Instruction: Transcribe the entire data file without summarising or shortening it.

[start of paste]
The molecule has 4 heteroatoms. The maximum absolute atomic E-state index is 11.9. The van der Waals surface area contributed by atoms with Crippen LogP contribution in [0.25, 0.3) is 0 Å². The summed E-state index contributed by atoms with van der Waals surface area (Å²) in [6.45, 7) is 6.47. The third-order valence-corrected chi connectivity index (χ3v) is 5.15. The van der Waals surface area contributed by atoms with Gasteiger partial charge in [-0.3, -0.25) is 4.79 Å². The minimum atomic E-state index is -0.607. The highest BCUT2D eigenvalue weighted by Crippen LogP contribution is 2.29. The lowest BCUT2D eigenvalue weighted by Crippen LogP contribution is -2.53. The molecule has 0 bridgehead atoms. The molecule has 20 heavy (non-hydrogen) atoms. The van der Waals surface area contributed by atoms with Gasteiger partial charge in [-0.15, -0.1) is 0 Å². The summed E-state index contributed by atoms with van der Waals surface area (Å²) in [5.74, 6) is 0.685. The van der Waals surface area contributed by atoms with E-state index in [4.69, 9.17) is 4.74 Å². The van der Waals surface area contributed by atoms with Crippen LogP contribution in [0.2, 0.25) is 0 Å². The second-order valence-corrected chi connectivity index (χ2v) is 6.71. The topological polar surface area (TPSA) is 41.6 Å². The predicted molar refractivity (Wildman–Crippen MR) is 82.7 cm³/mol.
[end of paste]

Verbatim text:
The molecule has 4 heteroatoms. The maximum absolute atomic E-state index is 11.9. The van der Waals surface area contributed by atoms with Crippen LogP contribution in [0.25, 0.3) is 0 Å². The summed E-state index contributed by atoms with van der Waals surface area (Å²) in [6.45, 7) is 6.47. The third-order valence-corrected chi connectivity index (χ3v) is 5.15. The van der Waals surface area contributed by atoms with Gasteiger partial charge in [-0.3, -0.25) is 4.79 Å². The minimum atomic E-state index is -0.607. The highest BCUT2D eigenvalue weighted by Crippen LogP contribution is 2.29. The lowest BCUT2D eigenvalue weighted by Crippen LogP contribution is -2.53. The molecule has 0 bridgehead atoms. The molecule has 20 heavy (non-hydrogen) atoms. The van der Waals surface area contributed by atoms with Gasteiger partial charge in [-0.15, -0.1) is 0 Å². The summed E-state index contributed by atoms with van der Waals surface area (Å²) in [5.74, 6) is 0.685. The van der Waals surface area contributed by atoms with E-state index in [4.69, 9.17) is 4.74 Å². The van der Waals surface area contributed by atoms with Crippen LogP contribution in [0.2, 0.25) is 0 Å². The second-order valence-corrected chi connectivity index (χ2v) is 6.71. The topological polar surface area (TPSA) is 41.6 Å². The predicted molar refractivity (Wildman–Crippen MR) is 82.7 cm³/mol.